Because of that, I have to find a way to help you understand the value of what you created. Part of that is everything that we are building, it’s already starting to come out. We have appraisals and Podetize scores so you can score your podcast. It doesn’t matter if your podcast was two years old. You can find out if there is any value left in this. Is there anything worth reviving in this?
We are working towards deep AI modeling and indexing of every single word that’s said on a show so we can understand if there’s value to advertisers, promotions, and somebody buying your show. Imagine if somebody bought your old content and repurposed it because you didn’t take the time to do it. They could because they are in that business now and you have moved on to something completely different. Wouldn’t that be great? Now you recoup the value of the time and energy you spent years ago.
I love talking to visionary leaders like you because you see so many things that could be.
It’s too easy for us to say my industry is shifting. I’m going to jump onto the next thing. There’s still value in this industry. How do I uncover it and make it available to more people? That’s the question that I always want to ask. I didn’t come into this industry with the idea that it had no value. I knew it had value. I received the value before I got started, and then I created value for a dozen people and then they said, “I have 100 more people I want to refer you to, so please make this into a business,” and we did. We know we have been creating value all along the way. If they are finding value, then why are there so many who are not getting it? How do I get to them and understand what’s driving them? Why they are not seeing that value?
What do you wish you had known several years ago?
There’s so much I wish I had known, but there’s no point in looking back. That’s how I feel. I feel like there should be no regrets in life and if I looked back, I wouldn’t be here if I didn’t make those mistakes. There’s a way of being that I have now. As I mentioned before, I always had this confidence level that I was confident in what I could do and the fact that if I didn’t know it, I’d figure it out. I had a great ability to do things, to accomplish things, and to learn things.
I was confident in my ability to do that. Now I have a different level of being that I am very confident in the flow of life. I don’t have to control everything. In my younger days, everything I did was to try to control things. Instead, I have a better ability to flex, adjust, stay with the flow, keep it moving, plug that into my vision, and make sure we are not completely diverted off the path. We just go with the flow and we are going to make it, but that flow doesn’t take me over. It’s not taking me down the waterfall. I still have control of the rudder of my boat.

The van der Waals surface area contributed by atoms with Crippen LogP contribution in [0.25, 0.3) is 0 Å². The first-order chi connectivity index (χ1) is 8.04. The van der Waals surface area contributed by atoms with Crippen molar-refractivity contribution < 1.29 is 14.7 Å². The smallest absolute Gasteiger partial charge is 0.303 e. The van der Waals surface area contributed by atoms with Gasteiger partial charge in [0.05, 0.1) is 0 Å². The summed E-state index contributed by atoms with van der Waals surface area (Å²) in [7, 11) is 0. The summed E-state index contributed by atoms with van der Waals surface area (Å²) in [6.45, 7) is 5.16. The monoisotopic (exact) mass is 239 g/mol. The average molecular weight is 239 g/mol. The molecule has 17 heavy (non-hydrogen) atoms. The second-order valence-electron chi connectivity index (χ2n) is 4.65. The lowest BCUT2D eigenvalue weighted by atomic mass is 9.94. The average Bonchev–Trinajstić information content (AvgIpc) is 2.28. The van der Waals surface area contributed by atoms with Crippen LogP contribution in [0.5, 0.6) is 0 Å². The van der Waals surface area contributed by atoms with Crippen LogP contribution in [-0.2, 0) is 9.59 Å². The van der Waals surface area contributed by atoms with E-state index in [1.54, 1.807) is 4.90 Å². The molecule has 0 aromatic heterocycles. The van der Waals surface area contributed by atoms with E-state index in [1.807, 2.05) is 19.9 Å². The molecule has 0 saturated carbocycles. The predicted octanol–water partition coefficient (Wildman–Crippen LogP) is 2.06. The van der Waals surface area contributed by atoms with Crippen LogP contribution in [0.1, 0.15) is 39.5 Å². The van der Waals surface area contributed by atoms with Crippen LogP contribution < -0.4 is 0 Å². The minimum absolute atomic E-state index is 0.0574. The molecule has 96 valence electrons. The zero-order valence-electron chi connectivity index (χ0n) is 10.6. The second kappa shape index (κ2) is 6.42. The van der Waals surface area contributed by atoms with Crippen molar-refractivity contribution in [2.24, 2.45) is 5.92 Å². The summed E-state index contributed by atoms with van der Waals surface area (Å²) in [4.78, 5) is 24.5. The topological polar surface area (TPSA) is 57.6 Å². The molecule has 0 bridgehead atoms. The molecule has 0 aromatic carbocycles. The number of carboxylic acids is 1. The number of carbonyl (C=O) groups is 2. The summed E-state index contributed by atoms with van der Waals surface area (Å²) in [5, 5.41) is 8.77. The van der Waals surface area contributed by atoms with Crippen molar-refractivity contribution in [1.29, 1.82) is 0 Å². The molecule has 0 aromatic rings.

I always ask guests. Is there a book that has been a part of your journey that you would say, “If you are in leadership, an entrepreneur, an agency, or any of these spaces, this is a book you need to read?”
There are so many. I am a prolific reader. I read about 300 books a year, and that’s partially because I’m a speed reader. I can read quickly and partially because books are not as good as they used to be. They are not these massive tomes that you are going to take months to read. They are short. That’s helpful.
It’s a little bit of an older book, but one of my favorite authors is Shane Snow and Smartcuts is one of my absolute favorite books. A lot of people missed it because they weren’t in the tech industry and he’s a popular tech writer. He has a book Dream Teams and The Storytelling Edge. He’s got a couple of other books as well and they are both just as good, but I’m a big fan of Smartcuts.
It is this idea that there is a smarter path to getting from A to B, and there are smarter choices that you can make for your company. When we are entrepreneurs, we need to make those smart choices. We need to make those cuts and the things that we can’t do that we don’t have time for. We need to be thinking about, “Is this still going to get us where we are going to go? Is the fact that I cut this out like a fatal flaw and that means that I’m not going to succeed?”